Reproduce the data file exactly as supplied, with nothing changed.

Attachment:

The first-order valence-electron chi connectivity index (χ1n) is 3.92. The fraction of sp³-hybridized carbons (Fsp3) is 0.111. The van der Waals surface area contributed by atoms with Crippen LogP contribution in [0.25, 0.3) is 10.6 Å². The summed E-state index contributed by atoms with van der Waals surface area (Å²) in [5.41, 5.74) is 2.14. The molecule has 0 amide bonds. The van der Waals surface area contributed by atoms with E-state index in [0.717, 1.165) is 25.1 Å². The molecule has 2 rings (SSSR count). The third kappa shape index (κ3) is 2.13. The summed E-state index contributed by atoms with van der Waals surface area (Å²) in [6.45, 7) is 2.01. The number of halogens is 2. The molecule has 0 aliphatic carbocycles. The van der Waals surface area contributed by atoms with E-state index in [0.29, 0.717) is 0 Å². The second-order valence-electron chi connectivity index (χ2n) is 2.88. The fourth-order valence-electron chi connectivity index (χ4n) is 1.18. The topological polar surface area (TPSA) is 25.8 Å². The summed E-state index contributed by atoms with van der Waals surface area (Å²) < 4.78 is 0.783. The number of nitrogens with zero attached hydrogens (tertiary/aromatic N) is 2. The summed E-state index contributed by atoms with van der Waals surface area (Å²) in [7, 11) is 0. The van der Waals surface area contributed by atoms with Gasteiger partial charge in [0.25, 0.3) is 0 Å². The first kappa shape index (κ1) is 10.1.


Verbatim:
The first-order valence-electron chi connectivity index (χ1n) is 3.92. The fraction of sp³-hybridized carbons (Fsp3) is 0.111. The van der Waals surface area contributed by atoms with Crippen LogP contribution in [0.25, 0.3) is 10.6 Å². The summed E-state index contributed by atoms with van der Waals surface area (Å²) in [5.41, 5.74) is 2.14. The molecule has 0 amide bonds. The van der Waals surface area contributed by atoms with E-state index in [0.717, 1.165) is 25.1 Å². The molecule has 2 rings (SSSR count). The third kappa shape index (κ3) is 2.13. The summed E-state index contributed by atoms with van der Waals surface area (Å²) in [6.45, 7) is 2.01. The number of halogens is 2. The molecule has 0 aliphatic carbocycles. The van der Waals surface area contributed by atoms with E-state index in [0.29, 0.717) is 0 Å². The second-order valence-electron chi connectivity index (χ2n) is 2.88. The fourth-order valence-electron chi connectivity index (χ4n) is 1.18. The topological polar surface area (TPSA) is 25.8 Å². The summed E-state index contributed by atoms with van der Waals surface area (Å²) < 4.78 is 0.783. The number of nitrogens with zero attached hydrogens (tertiary/aromatic N) is 2. The summed E-state index contributed by atoms with van der Waals surface area (Å²) in [7, 11) is 0. The van der Waals surface area contributed by atoms with Gasteiger partial charge in [0.25, 0.3) is 0 Å². The first kappa shape index (κ1) is 10.1.